Colorado Springs police are carrying new guns, and they didn't cost taxpayers a dime.
The police department's duty-issued Smith & Wesson 9mm handguns were reaching the end of their service life, and Smith & Wesson offered to trade the old guns for new ones.
"It was an even trade. Isn't that wonderful?" police spokeswoman Barbara Miller said.
The department typically replaces duty-issued guns within five to eight years, and the bulk of guns in the department's inventory were 6 years old, said Lt. Mike Velasquez, training academy director.
"With the trade-in, we obtained new guns without a hard-dollar cost to the taxpayer," Velasquez said in an email.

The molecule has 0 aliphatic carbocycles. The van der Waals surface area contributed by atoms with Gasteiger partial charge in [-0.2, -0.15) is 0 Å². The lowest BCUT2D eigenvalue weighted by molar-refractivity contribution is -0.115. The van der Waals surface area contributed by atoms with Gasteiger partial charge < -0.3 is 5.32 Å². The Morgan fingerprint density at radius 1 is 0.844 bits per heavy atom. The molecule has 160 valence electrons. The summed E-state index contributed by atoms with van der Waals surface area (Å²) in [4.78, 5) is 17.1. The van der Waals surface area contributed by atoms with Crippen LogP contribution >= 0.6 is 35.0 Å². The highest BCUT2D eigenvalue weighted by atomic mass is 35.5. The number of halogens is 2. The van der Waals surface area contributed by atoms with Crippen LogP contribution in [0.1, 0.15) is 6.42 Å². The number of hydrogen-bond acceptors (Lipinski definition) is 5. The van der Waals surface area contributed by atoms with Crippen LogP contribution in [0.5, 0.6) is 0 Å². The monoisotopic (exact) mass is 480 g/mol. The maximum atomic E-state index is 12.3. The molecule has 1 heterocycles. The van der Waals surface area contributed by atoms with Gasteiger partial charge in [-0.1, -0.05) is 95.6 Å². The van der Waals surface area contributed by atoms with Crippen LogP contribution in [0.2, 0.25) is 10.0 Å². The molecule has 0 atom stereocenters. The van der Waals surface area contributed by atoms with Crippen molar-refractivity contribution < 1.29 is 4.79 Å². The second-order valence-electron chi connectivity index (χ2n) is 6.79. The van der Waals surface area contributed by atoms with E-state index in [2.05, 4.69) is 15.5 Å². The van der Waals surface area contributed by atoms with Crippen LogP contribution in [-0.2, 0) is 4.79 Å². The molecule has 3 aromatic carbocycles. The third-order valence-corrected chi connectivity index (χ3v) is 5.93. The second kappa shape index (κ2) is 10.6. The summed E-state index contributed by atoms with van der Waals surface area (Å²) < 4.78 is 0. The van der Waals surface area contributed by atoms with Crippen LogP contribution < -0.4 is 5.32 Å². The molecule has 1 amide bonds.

Velasquez said Smith & Wesson worked with a gun distributor that purchased the old guns for resale.
The new guns vary slightly from the old weapons.
The difference is that the new gun has changes that police said will make it easier to pull the trigger.
"The new 9mm M&P without the magazine disconnect safety allows us to achieve a smoother trigger pull," Velasquez said.
All officers have received training or will receive training before they're issued the new gun, he said.
"An officer really never wants to have to use deadly force," Miller added, "but they have to be willing to because their job commands that they do that.
"In the event they're at that situation or incident where deadly force is necessary," she said, "they have to be willing to do it, and have the weapon that's going to be the best weapon for them."